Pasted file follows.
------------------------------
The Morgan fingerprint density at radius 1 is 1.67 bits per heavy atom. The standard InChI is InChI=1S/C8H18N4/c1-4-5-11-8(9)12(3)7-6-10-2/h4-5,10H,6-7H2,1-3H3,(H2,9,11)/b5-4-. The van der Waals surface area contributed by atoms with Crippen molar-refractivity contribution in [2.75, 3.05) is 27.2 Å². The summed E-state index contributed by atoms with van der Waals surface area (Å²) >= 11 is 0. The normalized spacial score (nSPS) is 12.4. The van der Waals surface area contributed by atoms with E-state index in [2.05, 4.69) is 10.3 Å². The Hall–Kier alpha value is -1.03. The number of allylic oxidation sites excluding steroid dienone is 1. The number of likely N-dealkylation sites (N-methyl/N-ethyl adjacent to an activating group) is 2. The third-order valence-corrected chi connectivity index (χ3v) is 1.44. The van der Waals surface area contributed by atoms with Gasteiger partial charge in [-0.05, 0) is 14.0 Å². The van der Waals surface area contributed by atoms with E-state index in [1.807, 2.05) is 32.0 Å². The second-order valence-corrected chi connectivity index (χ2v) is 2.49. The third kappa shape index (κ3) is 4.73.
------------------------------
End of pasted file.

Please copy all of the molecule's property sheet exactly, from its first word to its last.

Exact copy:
The Morgan fingerprint density at radius 1 is 1.67 bits per heavy atom. The standard InChI is InChI=1S/C8H18N4/c1-4-5-11-8(9)12(3)7-6-10-2/h4-5,10H,6-7H2,1-3H3,(H2,9,11)/b5-4-. The van der Waals surface area contributed by atoms with Crippen molar-refractivity contribution in [2.75, 3.05) is 27.2 Å². The summed E-state index contributed by atoms with van der Waals surface area (Å²) >= 11 is 0. The normalized spacial score (nSPS) is 12.4. The van der Waals surface area contributed by atoms with E-state index in [2.05, 4.69) is 10.3 Å². The Hall–Kier alpha value is -1.03. The number of allylic oxidation sites excluding steroid dienone is 1. The number of likely N-dealkylation sites (N-methyl/N-ethyl adjacent to an activating group) is 2. The third-order valence-corrected chi connectivity index (χ3v) is 1.44. The van der Waals surface area contributed by atoms with Gasteiger partial charge in [-0.05, 0) is 14.0 Å². The van der Waals surface area contributed by atoms with E-state index in [1.807, 2.05) is 32.0 Å². The second-order valence-corrected chi connectivity index (χ2v) is 2.49. The third kappa shape index (κ3) is 4.73.